“And thou, son of man, prophesy unto the mountains of Israel, and say, Ye mountains of Israel, hear the word of Jehovah. Thus saith the Lord Jehovah: Because the enemy hath said against you, Aha! and, The ancient high places are ours in possession; therefore prophesy, and say, Thus saith the Lord Jehovah: Because, even because they have made you desolate, and swallowed you up on every side, that ye might be a possession unto the residue of the nations, and ye are taken up in the lips of talkers, and the evil report of the people; therefore, ye mountains of Israel, hear the word of the Lord Jehovah: Thus saith the Lord Jehovah to the mountains and to the hills, to the watercourses and to the valleys, to the desolate wastes and to the cities that are forsaken, which are become a prey and derision to the residue of the nations that are round about; therefore thus saith the Lord Jehovah: Surely in the fire of My jealousy have I spoken against the residue of the nations, and against all Edom, that have appointed My land unto themselves for a possession with the joy of all their heart, with despite of soul, to cast it out for a prey. Therefore prophesy concerning the land of Israel, and say unto the mountains and to the hills, to the watercourses and to the valleys, Thus saith the Lord Jehovah: Behold, I have spoken in My jealousy and in My wrath, because ye have borne the shame of the nations: therefore thus saith the Lord Jehovah: I have sworn, saying, Surely the nations that are round about you, they shall bear their shame”—vers. 1-7.

Observe that in this message the prophet is commanded to address himself directly to the mountains of Israel: that is, he speaks rather to the land itself than to the people, and this of course that the people may learn from his message what God has in store for Palestine in the latter days. In the light of what has happened within the last thirty years we can almost apply these words literally to the present time, but they will have a more complete fulfilment later on. Already has that land, which lay desolate so long, begun to answer to the description given in this chapter of what God is yet to do for it.

Throughout the long centuries of Gentile dominion Palestine has been made desolate; the enemies of Israel have swallowed her up on every side, and one great power after another has dominated the land of which Jehovah said so long ago, “The land shall not be sold for ever: for the land is Mine” (Lev. 25:23). Babylonian, Medo-Persian, Grecian, Egyptian, Syrian, Roman, Turk, and other powers have fought for pos- session of Palestine. God has taken note of all the bitter enmity that these nations have manifested toward Israel, and He will never overlook the manner in which they have made Palestine a prey. Their attitude toward the land of the people of Jehovah’s choice has stirred the fire of His jealousy, so that He has declared His judgments against all nations that seek to take possession of that land and bring His people into bondage. He has sworn in His indignation and concern for Israel, that as they have borne the shame of the nations so the nations themselves, who have been the cause of Israel’s distress, should be put to shame in the coming day of the Lord. At that time the land will be freed from the treading down of the Gentiles, and the remnant of Israel will return to it, a chastened and repentant people.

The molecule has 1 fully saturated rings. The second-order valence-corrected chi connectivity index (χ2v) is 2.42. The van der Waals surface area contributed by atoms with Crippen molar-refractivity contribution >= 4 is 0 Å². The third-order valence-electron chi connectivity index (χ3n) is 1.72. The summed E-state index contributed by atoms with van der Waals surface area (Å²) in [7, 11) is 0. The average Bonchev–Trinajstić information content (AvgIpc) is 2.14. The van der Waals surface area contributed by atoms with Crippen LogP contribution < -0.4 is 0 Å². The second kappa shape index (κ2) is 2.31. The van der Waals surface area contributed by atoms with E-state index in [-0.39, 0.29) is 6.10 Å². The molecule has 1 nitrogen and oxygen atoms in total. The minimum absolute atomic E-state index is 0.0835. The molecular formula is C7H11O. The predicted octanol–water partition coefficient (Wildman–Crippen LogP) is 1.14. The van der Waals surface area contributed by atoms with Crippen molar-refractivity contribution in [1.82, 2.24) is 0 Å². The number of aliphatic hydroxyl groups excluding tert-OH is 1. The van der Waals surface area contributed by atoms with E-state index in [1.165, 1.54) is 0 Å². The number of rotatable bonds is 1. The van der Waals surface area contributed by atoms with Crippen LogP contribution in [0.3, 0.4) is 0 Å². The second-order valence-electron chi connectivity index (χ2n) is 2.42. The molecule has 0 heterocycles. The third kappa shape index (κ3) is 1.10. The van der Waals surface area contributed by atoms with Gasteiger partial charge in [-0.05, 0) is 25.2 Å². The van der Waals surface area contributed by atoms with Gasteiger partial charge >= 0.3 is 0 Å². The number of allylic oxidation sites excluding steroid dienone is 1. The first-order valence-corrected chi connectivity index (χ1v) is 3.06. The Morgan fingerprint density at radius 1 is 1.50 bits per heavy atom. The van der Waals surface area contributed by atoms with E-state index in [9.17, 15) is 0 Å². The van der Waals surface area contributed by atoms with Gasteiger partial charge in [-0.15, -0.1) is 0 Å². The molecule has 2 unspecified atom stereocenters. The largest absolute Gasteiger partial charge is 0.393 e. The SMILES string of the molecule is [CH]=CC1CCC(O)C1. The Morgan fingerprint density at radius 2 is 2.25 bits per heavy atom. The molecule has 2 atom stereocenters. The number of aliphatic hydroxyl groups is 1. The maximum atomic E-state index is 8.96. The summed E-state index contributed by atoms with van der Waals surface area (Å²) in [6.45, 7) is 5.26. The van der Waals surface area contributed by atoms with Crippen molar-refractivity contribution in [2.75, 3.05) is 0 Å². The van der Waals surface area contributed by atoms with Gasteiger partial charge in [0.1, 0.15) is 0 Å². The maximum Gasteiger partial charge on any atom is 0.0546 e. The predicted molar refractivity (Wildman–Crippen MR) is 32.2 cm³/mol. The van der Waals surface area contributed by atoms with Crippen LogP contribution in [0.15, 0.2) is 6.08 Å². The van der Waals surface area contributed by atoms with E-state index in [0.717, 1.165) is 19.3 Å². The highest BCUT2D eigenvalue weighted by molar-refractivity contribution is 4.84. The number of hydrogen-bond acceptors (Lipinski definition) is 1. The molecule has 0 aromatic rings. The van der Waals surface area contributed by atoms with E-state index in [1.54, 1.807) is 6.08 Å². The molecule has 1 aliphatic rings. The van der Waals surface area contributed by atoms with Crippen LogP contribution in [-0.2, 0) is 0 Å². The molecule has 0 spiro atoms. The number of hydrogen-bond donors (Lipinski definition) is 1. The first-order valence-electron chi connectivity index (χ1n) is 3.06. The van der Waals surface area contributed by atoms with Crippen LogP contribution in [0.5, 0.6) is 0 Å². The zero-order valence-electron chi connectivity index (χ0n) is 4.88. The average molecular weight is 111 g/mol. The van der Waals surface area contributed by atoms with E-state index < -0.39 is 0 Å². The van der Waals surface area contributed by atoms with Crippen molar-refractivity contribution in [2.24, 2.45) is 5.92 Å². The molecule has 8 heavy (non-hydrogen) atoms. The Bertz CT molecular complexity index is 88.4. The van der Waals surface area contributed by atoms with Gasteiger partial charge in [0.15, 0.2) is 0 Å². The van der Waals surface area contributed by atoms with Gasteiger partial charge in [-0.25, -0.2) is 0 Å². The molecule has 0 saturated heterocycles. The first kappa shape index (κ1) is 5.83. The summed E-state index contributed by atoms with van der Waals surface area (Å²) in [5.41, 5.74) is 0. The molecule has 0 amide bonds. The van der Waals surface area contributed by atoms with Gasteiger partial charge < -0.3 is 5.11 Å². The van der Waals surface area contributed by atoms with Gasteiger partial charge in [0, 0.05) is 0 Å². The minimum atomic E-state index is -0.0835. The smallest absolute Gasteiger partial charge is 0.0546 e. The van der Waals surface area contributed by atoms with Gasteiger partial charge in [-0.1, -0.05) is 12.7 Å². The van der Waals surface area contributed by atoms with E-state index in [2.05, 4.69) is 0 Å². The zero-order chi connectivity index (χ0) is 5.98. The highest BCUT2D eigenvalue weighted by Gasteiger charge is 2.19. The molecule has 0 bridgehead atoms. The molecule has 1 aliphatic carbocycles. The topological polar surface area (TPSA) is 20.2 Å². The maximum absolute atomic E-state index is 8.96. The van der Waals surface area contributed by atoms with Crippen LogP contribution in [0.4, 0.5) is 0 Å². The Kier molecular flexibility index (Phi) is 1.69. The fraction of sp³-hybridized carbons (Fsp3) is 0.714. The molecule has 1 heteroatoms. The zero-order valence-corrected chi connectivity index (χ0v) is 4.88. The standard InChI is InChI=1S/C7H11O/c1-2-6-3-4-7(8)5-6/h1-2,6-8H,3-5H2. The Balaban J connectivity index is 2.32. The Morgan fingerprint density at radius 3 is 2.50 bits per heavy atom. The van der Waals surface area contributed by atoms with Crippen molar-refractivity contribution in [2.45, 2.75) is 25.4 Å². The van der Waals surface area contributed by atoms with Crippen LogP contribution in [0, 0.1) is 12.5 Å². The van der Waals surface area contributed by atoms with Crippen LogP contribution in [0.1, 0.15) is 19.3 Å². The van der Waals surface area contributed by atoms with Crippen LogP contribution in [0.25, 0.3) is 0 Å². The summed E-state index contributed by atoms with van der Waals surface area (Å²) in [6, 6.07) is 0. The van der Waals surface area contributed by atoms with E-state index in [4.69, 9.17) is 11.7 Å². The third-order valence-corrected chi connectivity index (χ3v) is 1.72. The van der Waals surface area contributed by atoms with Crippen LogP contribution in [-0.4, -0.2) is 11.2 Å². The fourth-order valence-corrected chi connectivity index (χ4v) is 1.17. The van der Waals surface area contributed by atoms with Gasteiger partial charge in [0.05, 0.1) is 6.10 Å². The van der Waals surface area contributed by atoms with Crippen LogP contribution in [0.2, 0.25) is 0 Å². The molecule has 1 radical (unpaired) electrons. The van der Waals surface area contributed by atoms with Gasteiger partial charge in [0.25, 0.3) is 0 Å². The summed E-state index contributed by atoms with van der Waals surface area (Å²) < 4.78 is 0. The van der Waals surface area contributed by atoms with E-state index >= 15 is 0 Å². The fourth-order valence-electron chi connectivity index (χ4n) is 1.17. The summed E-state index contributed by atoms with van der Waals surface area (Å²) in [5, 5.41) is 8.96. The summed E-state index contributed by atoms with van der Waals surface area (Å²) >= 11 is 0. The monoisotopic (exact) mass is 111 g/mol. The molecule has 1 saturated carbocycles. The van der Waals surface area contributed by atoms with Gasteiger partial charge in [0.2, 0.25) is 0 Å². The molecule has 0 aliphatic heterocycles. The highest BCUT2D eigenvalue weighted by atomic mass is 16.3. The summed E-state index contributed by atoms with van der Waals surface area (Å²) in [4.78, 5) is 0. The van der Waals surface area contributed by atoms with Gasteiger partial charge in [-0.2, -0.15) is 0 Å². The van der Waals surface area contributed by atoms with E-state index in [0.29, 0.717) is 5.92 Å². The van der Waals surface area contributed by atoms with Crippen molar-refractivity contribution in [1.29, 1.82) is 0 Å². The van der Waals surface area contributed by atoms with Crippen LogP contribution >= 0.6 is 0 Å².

“But ye, O mountains of Israel, ye shall shoot forth your branches, and yield your fruit to My people Israel; for they are at hand to come. For, behold, I am for you, and I will turn unto you, and ye shall be tilled and sown; and I will multiply men upon you, all the house of Israel, even all of it; and the cities shall be inhabited, and the waste places shall be builded; and I will multiply upon you man and beast; and they shall increase and be fruitful; and I will cause you to be inhabited after your former estate, and will do better unto you than at your beginnings: and ye shall know that I am Jehovah. Yea, I will cause men to walk upon you, even My people Israel; and they shall possess thee, and thou shalt be their inheritance, and thou shalt no more henceforth bereave them of children. Thus saith the Lord Jehovah: Because they say unto you, Thou land art a devourer of men, and hast been a bereaver of thy nation; therefore thou shalt devour men no more, neither bereave thy nation any more, saith the Lord Jehovah; neither will I let thee hear any more the shame of the nations, neither shalt thou bear the reproach of the peoples any more, neither shalt thou cause thy nation to stumble any more, saith the Lord Jehovah”—vers. 8-15.

Still addressing the mountains of Israel, Ezekiel predicts that in God’s due time great forests shall once more cover them and orchards yield their fruit to the people of Israel, for they are at hand to come.